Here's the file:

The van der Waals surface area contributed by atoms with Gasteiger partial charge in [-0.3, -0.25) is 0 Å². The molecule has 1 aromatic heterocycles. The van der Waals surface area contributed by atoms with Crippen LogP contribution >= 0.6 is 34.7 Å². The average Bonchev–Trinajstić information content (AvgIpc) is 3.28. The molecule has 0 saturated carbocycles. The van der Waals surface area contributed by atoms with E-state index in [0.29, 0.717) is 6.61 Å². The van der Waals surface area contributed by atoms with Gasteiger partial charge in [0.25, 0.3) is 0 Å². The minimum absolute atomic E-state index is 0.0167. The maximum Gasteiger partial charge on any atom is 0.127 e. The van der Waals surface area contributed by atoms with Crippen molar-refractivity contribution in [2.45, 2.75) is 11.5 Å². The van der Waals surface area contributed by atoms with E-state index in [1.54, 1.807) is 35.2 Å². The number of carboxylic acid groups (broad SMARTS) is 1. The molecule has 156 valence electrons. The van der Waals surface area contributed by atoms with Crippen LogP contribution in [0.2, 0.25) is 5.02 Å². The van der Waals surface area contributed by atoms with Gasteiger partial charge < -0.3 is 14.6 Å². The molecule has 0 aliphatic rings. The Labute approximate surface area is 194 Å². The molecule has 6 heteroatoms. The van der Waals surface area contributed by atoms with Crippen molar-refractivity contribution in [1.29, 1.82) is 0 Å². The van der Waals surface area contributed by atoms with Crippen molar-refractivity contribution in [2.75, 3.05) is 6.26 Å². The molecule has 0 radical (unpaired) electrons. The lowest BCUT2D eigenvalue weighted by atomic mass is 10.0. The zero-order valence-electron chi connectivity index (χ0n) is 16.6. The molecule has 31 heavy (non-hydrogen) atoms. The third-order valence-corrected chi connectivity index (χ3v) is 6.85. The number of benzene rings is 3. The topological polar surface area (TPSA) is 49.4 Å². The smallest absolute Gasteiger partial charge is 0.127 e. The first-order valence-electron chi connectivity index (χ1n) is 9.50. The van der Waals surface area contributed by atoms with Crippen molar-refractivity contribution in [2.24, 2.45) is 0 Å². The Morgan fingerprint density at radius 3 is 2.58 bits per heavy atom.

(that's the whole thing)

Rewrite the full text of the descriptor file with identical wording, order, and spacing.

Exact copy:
The van der Waals surface area contributed by atoms with Gasteiger partial charge in [-0.3, -0.25) is 0 Å². The molecule has 1 aromatic heterocycles. The van der Waals surface area contributed by atoms with Crippen LogP contribution >= 0.6 is 34.7 Å². The average Bonchev–Trinajstić information content (AvgIpc) is 3.28. The molecule has 0 saturated carbocycles. The van der Waals surface area contributed by atoms with E-state index in [0.29, 0.717) is 6.61 Å². The van der Waals surface area contributed by atoms with Gasteiger partial charge in [0.25, 0.3) is 0 Å². The minimum absolute atomic E-state index is 0.0167. The maximum Gasteiger partial charge on any atom is 0.127 e. The van der Waals surface area contributed by atoms with Crippen molar-refractivity contribution in [2.45, 2.75) is 11.5 Å². The van der Waals surface area contributed by atoms with E-state index in [1.54, 1.807) is 35.2 Å². The number of carboxylic acid groups (broad SMARTS) is 1. The molecule has 156 valence electrons. The van der Waals surface area contributed by atoms with Crippen LogP contribution in [0.2, 0.25) is 5.02 Å². The van der Waals surface area contributed by atoms with Gasteiger partial charge < -0.3 is 14.6 Å². The molecule has 0 aliphatic rings. The Labute approximate surface area is 194 Å². The molecule has 6 heteroatoms. The van der Waals surface area contributed by atoms with Crippen molar-refractivity contribution in [1.29, 1.82) is 0 Å². The van der Waals surface area contributed by atoms with Crippen molar-refractivity contribution in [2.75, 3.05) is 6.26 Å². The molecule has 0 radical (unpaired) electrons. The lowest BCUT2D eigenvalue weighted by atomic mass is 10.0. The zero-order valence-electron chi connectivity index (χ0n) is 16.6. The molecule has 31 heavy (non-hydrogen) atoms. The third-order valence-corrected chi connectivity index (χ3v) is 6.85. The number of benzene rings is 3. The topological polar surface area (TPSA) is 49.4 Å². The smallest absolute Gasteiger partial charge is 0.127 e. The first-order valence-electron chi connectivity index (χ1n) is 9.50. The van der Waals surface area contributed by atoms with Crippen molar-refractivity contribution in [2.24, 2.45) is 0 Å². The Morgan fingerprint density at radius 3 is 2.58 bits per heavy atom.